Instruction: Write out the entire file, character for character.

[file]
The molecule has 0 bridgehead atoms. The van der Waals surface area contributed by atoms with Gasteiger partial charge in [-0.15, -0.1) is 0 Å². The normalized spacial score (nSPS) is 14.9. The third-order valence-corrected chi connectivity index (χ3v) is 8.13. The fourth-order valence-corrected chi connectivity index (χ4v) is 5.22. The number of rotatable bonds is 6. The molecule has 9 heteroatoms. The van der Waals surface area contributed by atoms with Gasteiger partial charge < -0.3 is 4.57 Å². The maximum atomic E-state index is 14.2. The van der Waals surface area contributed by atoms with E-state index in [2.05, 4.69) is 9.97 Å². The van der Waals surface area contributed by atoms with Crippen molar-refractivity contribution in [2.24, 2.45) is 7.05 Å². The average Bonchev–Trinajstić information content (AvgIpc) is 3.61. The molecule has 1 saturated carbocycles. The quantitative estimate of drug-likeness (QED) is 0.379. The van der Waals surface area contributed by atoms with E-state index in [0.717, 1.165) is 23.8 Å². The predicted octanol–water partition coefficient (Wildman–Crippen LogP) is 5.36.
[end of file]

The molecule has 0 bridgehead atoms. The van der Waals surface area contributed by atoms with Gasteiger partial charge in [-0.15, -0.1) is 0 Å². The normalized spacial score (nSPS) is 14.9. The third-order valence-corrected chi connectivity index (χ3v) is 8.13. The fourth-order valence-corrected chi connectivity index (χ4v) is 5.22. The number of rotatable bonds is 6. The molecule has 9 heteroatoms. The van der Waals surface area contributed by atoms with Gasteiger partial charge < -0.3 is 4.57 Å². The maximum atomic E-state index is 14.2. The van der Waals surface area contributed by atoms with E-state index in [2.05, 4.69) is 9.97 Å². The van der Waals surface area contributed by atoms with Crippen molar-refractivity contribution in [2.24, 2.45) is 7.05 Å². The average Bonchev–Trinajstić information content (AvgIpc) is 3.61. The molecule has 1 saturated carbocycles. The quantitative estimate of drug-likeness (QED) is 0.379. The van der Waals surface area contributed by atoms with E-state index in [0.717, 1.165) is 23.8 Å². The predicted octanol–water partition coefficient (Wildman–Crippen LogP) is 5.36.